Histrionic personality disorder (HPD) is a condition that is a part of a larger group of psychological disorders, called dramatic personality disorders.
People with HPD have a distorted mental image of themselves. They often base their self-esteem on the approval of others. This creates a need to be noticed. Because of this, people with histrionic personality disorder may resort to dramatic antics.
Women are diagnosed with HPD more often than men, but that may be because men report their symptoms less often than women.
The exact cause for histrionic personality disorder is unknown. Psychiatrists believe it is an outcome of both environmental and genetic factors.
Some families have a history of HPD, which lends credit to the theory that the condition is caused by genetics. On the other hand, children of parents with HPD may also simply be exhibiting behavior they learned from their parents. It is also possible that a lack of discipline or positive reinforcement as a child can cause HPD. A child may learn HPD behaviors as a way to get attention from their parents.
No matter the cause, HPD usually presents itself by early adulthood.
Histrionic personality disorder is not a devastating psychological disorder. Most people with HPD function successfully in society and at work. In fact, people with HPD usually have great people skills. Unfortunately, they often use these skills to manipulate others.
According to the American Psychiatric Association’s guidelines, a person should display five of the following symptoms to be diagnosed with HPD (APA):
- be uncomfortable or unhappy if not the center of attention
- be overly seductive or sexual
- have emotions that change very quickly
- use physical appearance to draw the attention of others
- talk in a way that lacks detail and relies on personal impressions
- use very theatrical expressions
- be very suggestible or influenced by the opinions of others
- believe personal relationships are more intimate than they really are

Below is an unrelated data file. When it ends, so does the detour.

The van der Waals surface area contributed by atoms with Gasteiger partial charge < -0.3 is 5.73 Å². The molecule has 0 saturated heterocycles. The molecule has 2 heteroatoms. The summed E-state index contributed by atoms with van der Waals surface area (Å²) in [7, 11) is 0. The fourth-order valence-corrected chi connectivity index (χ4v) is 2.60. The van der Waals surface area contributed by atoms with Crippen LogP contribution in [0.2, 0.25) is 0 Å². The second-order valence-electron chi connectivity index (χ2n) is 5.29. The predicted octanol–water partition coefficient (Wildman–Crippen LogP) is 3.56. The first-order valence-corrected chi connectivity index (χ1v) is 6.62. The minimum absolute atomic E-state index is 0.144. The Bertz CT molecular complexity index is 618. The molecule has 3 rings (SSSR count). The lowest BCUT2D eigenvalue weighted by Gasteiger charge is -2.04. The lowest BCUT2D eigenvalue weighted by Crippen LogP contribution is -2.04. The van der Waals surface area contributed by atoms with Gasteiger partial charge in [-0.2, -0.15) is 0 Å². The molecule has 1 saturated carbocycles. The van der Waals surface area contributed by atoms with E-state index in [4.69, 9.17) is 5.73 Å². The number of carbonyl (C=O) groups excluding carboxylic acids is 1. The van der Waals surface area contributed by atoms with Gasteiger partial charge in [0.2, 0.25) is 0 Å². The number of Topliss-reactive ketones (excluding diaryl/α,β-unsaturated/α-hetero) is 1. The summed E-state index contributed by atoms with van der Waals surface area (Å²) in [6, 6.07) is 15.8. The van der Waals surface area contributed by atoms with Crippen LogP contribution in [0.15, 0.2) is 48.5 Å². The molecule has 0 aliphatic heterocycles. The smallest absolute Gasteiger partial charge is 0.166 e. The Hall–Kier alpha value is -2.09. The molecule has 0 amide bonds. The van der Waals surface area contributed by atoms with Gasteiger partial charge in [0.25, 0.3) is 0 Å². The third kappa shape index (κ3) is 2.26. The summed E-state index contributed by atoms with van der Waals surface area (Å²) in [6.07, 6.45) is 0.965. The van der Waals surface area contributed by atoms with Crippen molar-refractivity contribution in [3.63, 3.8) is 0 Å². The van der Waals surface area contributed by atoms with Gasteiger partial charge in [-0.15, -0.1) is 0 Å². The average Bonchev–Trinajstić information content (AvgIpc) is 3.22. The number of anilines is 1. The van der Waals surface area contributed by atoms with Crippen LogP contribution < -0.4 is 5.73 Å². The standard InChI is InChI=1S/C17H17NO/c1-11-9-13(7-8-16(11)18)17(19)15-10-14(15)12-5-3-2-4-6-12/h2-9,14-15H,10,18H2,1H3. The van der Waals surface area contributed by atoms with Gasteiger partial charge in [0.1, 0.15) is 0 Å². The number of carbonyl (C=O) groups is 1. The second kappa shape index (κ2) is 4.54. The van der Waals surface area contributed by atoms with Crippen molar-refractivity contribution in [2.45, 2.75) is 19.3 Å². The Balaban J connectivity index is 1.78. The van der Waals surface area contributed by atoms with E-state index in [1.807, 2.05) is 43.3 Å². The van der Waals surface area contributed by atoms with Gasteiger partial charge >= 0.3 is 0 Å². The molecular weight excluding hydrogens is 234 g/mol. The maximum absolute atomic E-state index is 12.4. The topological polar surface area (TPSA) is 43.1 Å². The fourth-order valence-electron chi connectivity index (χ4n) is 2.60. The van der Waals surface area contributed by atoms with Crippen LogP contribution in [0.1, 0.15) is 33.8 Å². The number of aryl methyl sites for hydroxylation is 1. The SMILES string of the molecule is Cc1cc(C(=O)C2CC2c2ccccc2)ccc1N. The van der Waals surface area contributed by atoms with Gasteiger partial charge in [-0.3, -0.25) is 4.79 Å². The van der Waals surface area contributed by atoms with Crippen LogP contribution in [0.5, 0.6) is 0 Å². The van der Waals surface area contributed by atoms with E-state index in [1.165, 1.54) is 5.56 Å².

The Cleveland Clinic states that those with HPD may also be easily frustrated or bored with routines, make rash decisions before thinking, or threaten to commit suicide in order to get attention (Cleveland Clinic).
There is no specific test that is used to diagnose HPD. If you are troubled by your symptoms and seek medical care, your doctor will likely begin by taking a complete medical history. He or she may perform a physical exam to rule out any physical problems that might be causing your symptoms.
If your doctor doesn’t find a physical cause for your symptoms, he or she may refer you to a psychiatrist. Psychiatrists are specifically trained to recognize and treat psychological disorders. A psychiatrist will be able to use expert questions to get a clear view of the history of your behavior. An accurate assessment of your behaviors will help your doctor diagnose you, using the APA guidelines.
However, most people with this condition do not believe they need therapy or help, making diagnosis difficult. According to the National Library of Health, many people who have HPD receive a diagnosis after they go into therapy for depression and anxiety, usually following a failed relationship or other personal conflicts (NLM).
Treatment can be difficult if you have histrionic personality disorder. People with HPD often don’t feel they need treatment, or they find the routine of a treatment program to be unappealing to them. However, therapy (and sometimes medications) can help a person with HPD.
Psychotherapy is the most common and effective treatment choice for HPD. This kind of therapy involves talking to a therapist about your feelings and experiences. Such talks can help you and your therapist determine the reasoning behind your actions and behaviors. Your therapist may be able to help you learn how to relate with people in a positive manner, instead of continually trying to get attention from them.
If you experience depression or anxiety as a part of your HPD, your doctor might put you on anti-depressants or anti-anxiety medication. These drugs are potentially addictive, so it is not advised that you stay on them for a long period of time.
Lots of people with HPD lead normal lives, and are able to work and be a part of society. In fact, many people with HPD do very well in casual settings and encounter problems only in more intimate relationships. Depending on your case, your HPD may affect your ability to hold a job, maintain a relationship, or stay focused on life goals. It also may cause you to constantly seek adventure, putting you into risky situations.
You are also at a higher risk for depression if you have HPD. The disorder can affect how you handle failure and loss, and make you more frustrated when you do not get what you want. You should talk to your doctor if you feel that you have symptoms of HPD, especially if they are interfering with your everyday life and work, or your ability to lead a happy, fulfilling life.